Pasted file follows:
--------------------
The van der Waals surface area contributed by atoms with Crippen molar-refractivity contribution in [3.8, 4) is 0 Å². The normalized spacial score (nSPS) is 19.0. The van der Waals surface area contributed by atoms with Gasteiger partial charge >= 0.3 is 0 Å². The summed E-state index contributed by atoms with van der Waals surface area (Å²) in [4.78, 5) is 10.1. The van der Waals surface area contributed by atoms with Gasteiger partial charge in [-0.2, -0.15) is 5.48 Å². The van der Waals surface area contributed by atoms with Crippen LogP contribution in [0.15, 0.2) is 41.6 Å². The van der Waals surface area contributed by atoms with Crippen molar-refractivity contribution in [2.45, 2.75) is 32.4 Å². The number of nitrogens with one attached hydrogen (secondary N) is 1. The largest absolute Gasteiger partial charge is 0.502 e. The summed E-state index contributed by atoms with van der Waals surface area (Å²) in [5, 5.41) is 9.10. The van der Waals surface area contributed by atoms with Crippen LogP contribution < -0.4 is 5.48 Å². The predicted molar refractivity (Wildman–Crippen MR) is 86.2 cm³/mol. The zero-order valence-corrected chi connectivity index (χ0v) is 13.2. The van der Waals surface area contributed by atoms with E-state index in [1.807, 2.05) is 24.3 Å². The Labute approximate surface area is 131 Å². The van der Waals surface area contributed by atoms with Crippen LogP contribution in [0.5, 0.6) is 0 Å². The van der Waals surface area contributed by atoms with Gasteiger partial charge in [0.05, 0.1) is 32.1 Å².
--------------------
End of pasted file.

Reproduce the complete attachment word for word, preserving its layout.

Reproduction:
The van der Waals surface area contributed by atoms with Crippen molar-refractivity contribution in [3.8, 4) is 0 Å². The normalized spacial score (nSPS) is 19.0. The van der Waals surface area contributed by atoms with Gasteiger partial charge >= 0.3 is 0 Å². The summed E-state index contributed by atoms with van der Waals surface area (Å²) in [4.78, 5) is 10.1. The van der Waals surface area contributed by atoms with Gasteiger partial charge in [-0.2, -0.15) is 5.48 Å². The van der Waals surface area contributed by atoms with Crippen LogP contribution in [0.15, 0.2) is 41.6 Å². The van der Waals surface area contributed by atoms with Crippen molar-refractivity contribution in [2.45, 2.75) is 32.4 Å². The number of nitrogens with one attached hydrogen (secondary N) is 1. The largest absolute Gasteiger partial charge is 0.502 e. The summed E-state index contributed by atoms with van der Waals surface area (Å²) in [5, 5.41) is 9.10. The van der Waals surface area contributed by atoms with Crippen LogP contribution < -0.4 is 5.48 Å². The predicted molar refractivity (Wildman–Crippen MR) is 86.2 cm³/mol. The zero-order valence-corrected chi connectivity index (χ0v) is 13.2. The van der Waals surface area contributed by atoms with E-state index in [1.807, 2.05) is 24.3 Å². The Labute approximate surface area is 131 Å². The van der Waals surface area contributed by atoms with Crippen LogP contribution in [0.5, 0.6) is 0 Å². The van der Waals surface area contributed by atoms with Gasteiger partial charge in [0.05, 0.1) is 32.1 Å².